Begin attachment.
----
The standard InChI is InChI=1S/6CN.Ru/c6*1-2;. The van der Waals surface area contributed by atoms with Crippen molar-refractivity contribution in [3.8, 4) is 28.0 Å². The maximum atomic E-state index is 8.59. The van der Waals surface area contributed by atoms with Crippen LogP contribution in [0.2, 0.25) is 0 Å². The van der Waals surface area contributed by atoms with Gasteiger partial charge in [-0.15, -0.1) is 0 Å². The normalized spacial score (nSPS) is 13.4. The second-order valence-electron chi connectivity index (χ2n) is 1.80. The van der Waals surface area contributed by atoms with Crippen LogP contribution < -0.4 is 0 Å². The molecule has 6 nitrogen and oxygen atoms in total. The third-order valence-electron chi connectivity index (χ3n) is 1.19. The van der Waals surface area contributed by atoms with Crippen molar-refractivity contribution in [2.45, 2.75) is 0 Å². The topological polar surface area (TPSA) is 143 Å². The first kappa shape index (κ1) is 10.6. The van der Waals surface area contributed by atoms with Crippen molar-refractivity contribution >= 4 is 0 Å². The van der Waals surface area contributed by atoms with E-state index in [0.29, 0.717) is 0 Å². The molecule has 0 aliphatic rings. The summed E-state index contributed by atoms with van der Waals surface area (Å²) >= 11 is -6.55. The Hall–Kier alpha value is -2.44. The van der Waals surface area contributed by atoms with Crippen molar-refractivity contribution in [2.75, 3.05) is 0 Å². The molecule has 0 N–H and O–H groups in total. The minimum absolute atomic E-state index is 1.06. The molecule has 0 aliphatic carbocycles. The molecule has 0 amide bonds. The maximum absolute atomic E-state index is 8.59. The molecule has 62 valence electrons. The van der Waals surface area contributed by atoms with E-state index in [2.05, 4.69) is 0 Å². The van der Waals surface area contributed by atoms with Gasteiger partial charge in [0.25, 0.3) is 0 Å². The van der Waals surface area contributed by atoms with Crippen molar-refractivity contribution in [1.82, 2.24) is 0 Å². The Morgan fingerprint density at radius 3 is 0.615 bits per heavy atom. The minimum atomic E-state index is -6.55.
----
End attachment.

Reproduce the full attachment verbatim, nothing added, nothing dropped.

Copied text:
The standard InChI is InChI=1S/6CN.Ru/c6*1-2;. The van der Waals surface area contributed by atoms with Crippen molar-refractivity contribution in [3.8, 4) is 28.0 Å². The maximum atomic E-state index is 8.59. The van der Waals surface area contributed by atoms with Crippen LogP contribution in [0.2, 0.25) is 0 Å². The van der Waals surface area contributed by atoms with Gasteiger partial charge in [-0.15, -0.1) is 0 Å². The normalized spacial score (nSPS) is 13.4. The second-order valence-electron chi connectivity index (χ2n) is 1.80. The van der Waals surface area contributed by atoms with Crippen LogP contribution < -0.4 is 0 Å². The molecule has 6 nitrogen and oxygen atoms in total. The third-order valence-electron chi connectivity index (χ3n) is 1.19. The van der Waals surface area contributed by atoms with Crippen molar-refractivity contribution in [2.45, 2.75) is 0 Å². The topological polar surface area (TPSA) is 143 Å². The first kappa shape index (κ1) is 10.6. The van der Waals surface area contributed by atoms with Crippen molar-refractivity contribution >= 4 is 0 Å². The van der Waals surface area contributed by atoms with E-state index in [0.29, 0.717) is 0 Å². The molecule has 0 aliphatic rings. The summed E-state index contributed by atoms with van der Waals surface area (Å²) >= 11 is -6.55. The Hall–Kier alpha value is -2.44. The van der Waals surface area contributed by atoms with Crippen molar-refractivity contribution in [2.75, 3.05) is 0 Å². The molecule has 0 N–H and O–H groups in total. The minimum absolute atomic E-state index is 1.06. The molecule has 0 aliphatic carbocycles. The molecule has 0 amide bonds. The maximum absolute atomic E-state index is 8.59. The molecule has 62 valence electrons. The van der Waals surface area contributed by atoms with E-state index in [2.05, 4.69) is 0 Å². The van der Waals surface area contributed by atoms with Gasteiger partial charge in [0.25, 0.3) is 0 Å². The van der Waals surface area contributed by atoms with Crippen molar-refractivity contribution in [1.82, 2.24) is 0 Å². The Morgan fingerprint density at radius 3 is 0.615 bits per heavy atom. The minimum atomic E-state index is -6.55.